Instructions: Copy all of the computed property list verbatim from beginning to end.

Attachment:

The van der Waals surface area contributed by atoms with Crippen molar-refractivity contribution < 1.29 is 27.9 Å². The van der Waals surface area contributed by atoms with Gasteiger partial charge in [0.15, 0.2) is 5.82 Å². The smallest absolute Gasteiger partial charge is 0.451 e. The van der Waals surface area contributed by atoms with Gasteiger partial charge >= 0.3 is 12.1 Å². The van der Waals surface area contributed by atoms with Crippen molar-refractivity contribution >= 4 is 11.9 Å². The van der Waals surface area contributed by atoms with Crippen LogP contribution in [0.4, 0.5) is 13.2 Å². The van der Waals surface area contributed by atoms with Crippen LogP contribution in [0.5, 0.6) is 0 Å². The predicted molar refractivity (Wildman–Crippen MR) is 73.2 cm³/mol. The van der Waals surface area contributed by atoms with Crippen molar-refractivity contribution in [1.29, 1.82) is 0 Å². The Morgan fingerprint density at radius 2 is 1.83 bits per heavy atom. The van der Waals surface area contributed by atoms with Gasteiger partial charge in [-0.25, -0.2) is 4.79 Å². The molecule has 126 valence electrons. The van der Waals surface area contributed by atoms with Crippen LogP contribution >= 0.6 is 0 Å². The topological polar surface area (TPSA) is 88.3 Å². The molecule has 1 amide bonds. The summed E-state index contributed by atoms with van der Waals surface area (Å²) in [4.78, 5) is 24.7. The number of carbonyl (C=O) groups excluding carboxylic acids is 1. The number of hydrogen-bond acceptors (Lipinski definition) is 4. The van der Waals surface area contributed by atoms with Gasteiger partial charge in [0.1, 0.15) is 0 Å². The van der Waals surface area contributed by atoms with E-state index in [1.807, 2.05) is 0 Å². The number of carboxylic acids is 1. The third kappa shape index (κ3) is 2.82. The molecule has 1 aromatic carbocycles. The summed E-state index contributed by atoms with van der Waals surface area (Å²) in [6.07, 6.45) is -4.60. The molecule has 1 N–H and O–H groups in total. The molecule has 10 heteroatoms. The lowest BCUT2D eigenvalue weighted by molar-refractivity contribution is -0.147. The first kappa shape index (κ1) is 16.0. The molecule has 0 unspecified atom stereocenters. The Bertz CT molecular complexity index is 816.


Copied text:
The van der Waals surface area contributed by atoms with Crippen molar-refractivity contribution < 1.29 is 27.9 Å². The van der Waals surface area contributed by atoms with Gasteiger partial charge in [0.15, 0.2) is 5.82 Å². The smallest absolute Gasteiger partial charge is 0.451 e. The van der Waals surface area contributed by atoms with Gasteiger partial charge >= 0.3 is 12.1 Å². The van der Waals surface area contributed by atoms with Crippen molar-refractivity contribution >= 4 is 11.9 Å². The van der Waals surface area contributed by atoms with Crippen LogP contribution in [0.4, 0.5) is 13.2 Å². The van der Waals surface area contributed by atoms with Crippen LogP contribution in [0.5, 0.6) is 0 Å². The predicted molar refractivity (Wildman–Crippen MR) is 73.2 cm³/mol. The van der Waals surface area contributed by atoms with Crippen molar-refractivity contribution in [1.29, 1.82) is 0 Å². The Morgan fingerprint density at radius 2 is 1.83 bits per heavy atom. The van der Waals surface area contributed by atoms with Gasteiger partial charge in [-0.25, -0.2) is 4.79 Å². The molecule has 126 valence electrons. The van der Waals surface area contributed by atoms with Crippen LogP contribution >= 0.6 is 0 Å². The topological polar surface area (TPSA) is 88.3 Å². The molecule has 1 amide bonds. The summed E-state index contributed by atoms with van der Waals surface area (Å²) in [4.78, 5) is 24.7. The number of carbonyl (C=O) groups excluding carboxylic acids is 1. The number of hydrogen-bond acceptors (Lipinski definition) is 4. The van der Waals surface area contributed by atoms with Gasteiger partial charge in [0.1, 0.15) is 0 Å². The van der Waals surface area contributed by atoms with E-state index in [1.807, 2.05) is 0 Å². The number of carboxylic acids is 1. The third kappa shape index (κ3) is 2.82. The molecule has 1 aromatic carbocycles. The summed E-state index contributed by atoms with van der Waals surface area (Å²) in [6.07, 6.45) is -4.60. The molecule has 1 N–H and O–H groups in total. The molecule has 10 heteroatoms. The lowest BCUT2D eigenvalue weighted by molar-refractivity contribution is -0.147. The first kappa shape index (κ1) is 16.0. The molecule has 0 unspecified atom stereocenters. The Bertz CT molecular complexity index is 816.